Oct 22, 2011 : mark_pbg Says: I agree with you in the sense that working whilst surrounded by other people is extremely helpful in terms of gaining feedback about the work you have produced and what they think of the work and whether you get the desired reactions from them etc BUT, personally, i also like to be able to have time alone whilst working through my ideas so that i know i have gotten down what i wanted before perhaps being influenced by others. I like to get my ideas down and then discuss them with others, at the studio or at home (both of which come up with varying viewpoints on the work) to find ways of developing it, otherwise i tend to get distracted and go off on tangents before i've finished exploring the last tangent! Also in terms of you developing new ideas ( obviously i have no idea what work it is you do but...) i am always biased towards experimenting... it doesn't matter whether you have any idea what you are doing or what you want to acheive, just play around and have fun... use materials you are unfamiliar with and try out different ways of using them, forget what people have told you about how they SHOULD be used and try it for yourself. And if you have any advice on what to do (or what not to do for that matter) when teaching in the classroom that would be great!? Oct 22, 2011 : mark_pbg Says: oops... forgot to put my name down. It's Mark by the way :)

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5 min play for nurses

Posted: Oct 13, 2011

This week I would like you all to respond to this problem raised by a lecturer working with first year nurses specializing in working with children. As children's wards have playworkers employed to play/ interact with the children admitted to wards, it has become less of a priority for nurses to play with their patients and nurses time is increasingly taken up with other responsibilities.

However the nursing team would like to work with MA creative education to see if we can come up with play resources or practical ideas for activities that that nurses can use when working on the wards.

To start this off I would like both cohort one and two to post ideas on how to engage bed bound patients ( under 16 ) on short play activities,  this may be practical games or resources nurses can use, for example hand puppets! I am interested in inventive solutions!

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Oct 14, 2011 : creative-education Says:

How about games that you might play with a child on a long car journey (ie when they are confined to a small space) 1. Playdough/salt dough animal competitions 2. A hospital version of collecting different coloured cars - so everyone is given a different colour i.e.blue and you have to count the blue things you can see in the room including the blue things/clothes that people bring into a room 3. Eyespy 4. Memory game 1. I went to hospital and I took a .....teddy (next person) I went to hospital and I took a .....teddy and some red pyjamas 5. Memory game 2. Objects on a tray

Oct 14, 2011 : Annaglipter Says:

A starting point could be the interests of both nursing staff and children. TV/Sport/Food/Music, etc. Things that make connections between people and could stimulate ideas for the next bit. For example: make something, share something, teach/learn something - appropriate to needs/interests of each person or group. People could take turns to work on short or longer term projects. As Sam said, puppets are lovely. Story-making and telling: for or by a particular group. Fantasy games - based on super powers? Transformer beds.....with drawings. Observation exercises - to make being confined to bed more interesting.... World of Ward craft..... Exercise/dance/acting - in bed. They could have contributions to a ward magazine, making up quizzes, info about pets...my favourite place.... Lots of things. It would be good to visit the ward and chat to staff. Annie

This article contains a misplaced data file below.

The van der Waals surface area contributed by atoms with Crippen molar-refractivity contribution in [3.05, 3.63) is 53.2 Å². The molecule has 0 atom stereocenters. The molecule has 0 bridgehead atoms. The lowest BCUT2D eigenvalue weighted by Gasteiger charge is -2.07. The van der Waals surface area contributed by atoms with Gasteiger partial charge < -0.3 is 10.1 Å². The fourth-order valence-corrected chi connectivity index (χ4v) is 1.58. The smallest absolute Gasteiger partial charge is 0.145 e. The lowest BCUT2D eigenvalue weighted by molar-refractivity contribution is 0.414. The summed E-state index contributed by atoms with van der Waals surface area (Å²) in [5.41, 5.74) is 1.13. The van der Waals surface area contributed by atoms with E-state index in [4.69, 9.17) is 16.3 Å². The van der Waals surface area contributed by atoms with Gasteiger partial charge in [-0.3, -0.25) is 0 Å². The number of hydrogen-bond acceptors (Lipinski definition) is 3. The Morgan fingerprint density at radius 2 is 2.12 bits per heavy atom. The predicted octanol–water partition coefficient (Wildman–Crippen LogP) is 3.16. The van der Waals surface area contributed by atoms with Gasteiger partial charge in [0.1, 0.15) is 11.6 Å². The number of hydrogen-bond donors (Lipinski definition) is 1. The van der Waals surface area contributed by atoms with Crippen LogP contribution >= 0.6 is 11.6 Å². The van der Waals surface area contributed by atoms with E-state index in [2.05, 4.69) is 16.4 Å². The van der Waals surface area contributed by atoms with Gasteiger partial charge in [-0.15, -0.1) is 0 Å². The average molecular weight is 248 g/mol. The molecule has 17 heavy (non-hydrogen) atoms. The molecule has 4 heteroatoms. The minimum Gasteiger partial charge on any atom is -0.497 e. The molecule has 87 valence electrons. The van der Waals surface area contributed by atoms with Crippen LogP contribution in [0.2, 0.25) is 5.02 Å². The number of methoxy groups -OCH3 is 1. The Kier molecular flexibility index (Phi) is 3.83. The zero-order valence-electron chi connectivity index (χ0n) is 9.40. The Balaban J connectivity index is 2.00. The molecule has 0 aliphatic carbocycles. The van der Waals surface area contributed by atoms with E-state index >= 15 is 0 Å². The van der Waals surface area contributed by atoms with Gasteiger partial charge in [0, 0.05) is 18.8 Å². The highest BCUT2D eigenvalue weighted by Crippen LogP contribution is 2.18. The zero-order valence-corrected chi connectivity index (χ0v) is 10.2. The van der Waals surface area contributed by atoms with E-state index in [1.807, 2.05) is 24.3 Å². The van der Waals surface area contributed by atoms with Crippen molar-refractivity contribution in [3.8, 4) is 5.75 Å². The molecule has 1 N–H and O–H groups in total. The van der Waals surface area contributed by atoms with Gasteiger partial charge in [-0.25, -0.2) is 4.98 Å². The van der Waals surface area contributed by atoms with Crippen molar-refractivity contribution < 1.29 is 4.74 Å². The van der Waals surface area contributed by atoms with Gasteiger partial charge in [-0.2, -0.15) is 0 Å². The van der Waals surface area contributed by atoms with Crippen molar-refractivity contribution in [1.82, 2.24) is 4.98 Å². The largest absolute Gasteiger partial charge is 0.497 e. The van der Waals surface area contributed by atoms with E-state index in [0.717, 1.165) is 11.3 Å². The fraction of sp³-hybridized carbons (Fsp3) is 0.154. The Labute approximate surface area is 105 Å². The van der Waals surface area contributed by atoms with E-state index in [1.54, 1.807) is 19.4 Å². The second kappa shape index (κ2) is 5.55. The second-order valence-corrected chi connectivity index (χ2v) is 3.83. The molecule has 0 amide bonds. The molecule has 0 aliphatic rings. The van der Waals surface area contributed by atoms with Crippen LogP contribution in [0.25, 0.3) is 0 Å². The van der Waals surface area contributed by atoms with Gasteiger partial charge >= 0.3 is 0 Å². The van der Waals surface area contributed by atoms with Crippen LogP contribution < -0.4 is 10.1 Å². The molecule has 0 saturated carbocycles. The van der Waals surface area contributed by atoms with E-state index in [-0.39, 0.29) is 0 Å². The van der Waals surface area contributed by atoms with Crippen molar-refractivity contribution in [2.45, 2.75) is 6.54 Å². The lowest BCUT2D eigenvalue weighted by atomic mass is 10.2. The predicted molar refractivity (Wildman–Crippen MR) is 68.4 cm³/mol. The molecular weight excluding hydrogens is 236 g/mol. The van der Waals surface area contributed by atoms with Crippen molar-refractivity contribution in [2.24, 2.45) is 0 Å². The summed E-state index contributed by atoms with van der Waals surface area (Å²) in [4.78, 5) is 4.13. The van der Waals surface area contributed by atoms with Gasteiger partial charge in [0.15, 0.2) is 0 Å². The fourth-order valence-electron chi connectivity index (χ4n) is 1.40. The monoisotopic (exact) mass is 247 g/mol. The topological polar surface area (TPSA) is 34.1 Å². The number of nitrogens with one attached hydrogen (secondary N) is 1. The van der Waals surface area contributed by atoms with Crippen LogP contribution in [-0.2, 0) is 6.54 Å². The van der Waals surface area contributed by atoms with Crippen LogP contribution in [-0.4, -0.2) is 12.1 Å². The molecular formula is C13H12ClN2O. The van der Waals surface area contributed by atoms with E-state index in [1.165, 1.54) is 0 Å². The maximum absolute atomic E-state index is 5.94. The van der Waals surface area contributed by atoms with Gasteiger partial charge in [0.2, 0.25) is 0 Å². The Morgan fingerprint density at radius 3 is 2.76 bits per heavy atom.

Oct 31, 2011 : creative-education Says:

I have left this blog until the last minute because as Csikszentmihalyi states: 'A major constraint on people enjoying what they are doing is always being conscious of a fear of how they appear to others and what others might think' I'm finding it hard to sum up in a descriptive paragraph how my creative processes work - it's as though somewhere between my thoughts and writing it down for others to see an inner filter takes out what I think sounds stupid. That 'flow' is interrupted. A state of flow for me, is achieved in a more physical, spontateous way - whether this be talking as an individual which allows me to express the creative process as it happens or has happened in a more 'unedited' way, or in group situations. i.e. With work colleagues, pupils or university peers, when through discussion a 'collective' state of flow is created. This collective flow is particularly valuable obviously in teaching situations right across the curriculum, where I find encouraging children to share ideas and thoughts triggers and inspires them to express themselves and to 'have a go' - they then experience a state of flow as individuals. I personally achieve a sense a heightened sense of creativity when engaged in a practical activity, whether it be for pleasure or as part of work - I'm less inhibited to experiment, make mistakes and amend - drawing on past experiences, exploring new ideas and being inspired by others - and time flies! Again I find applying this approach in the classroom, allowing the children 'optimal experiences' tends to make them less self-conscious to try out and share ideas - and possibly make mistakes! - from which they can learn. Alison

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29 Ways to Stay Creative

Posted: Sep 08, 2011

29 WAYS TO STAY CREATIVE from TO-FU on Vimeo.

 Thanks to Jo Greenhalgh for finding this video. Get Creative!

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Sep 08, 2011 : alexf Says:

That's brilliant - very inspiring, thanks for sharing. Reminds me a bit of some of the Behance stuff, which echoes some similar themes and I find inspires me.

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Welcome to Creative Education

Welcome to Creative Education

Posted: Sep 02, 2011

 This is a blog space for discussions arising from the MA Creative Education and will be primarily used by students on the course. However hive members are welcome to contribute to the discussions. Sam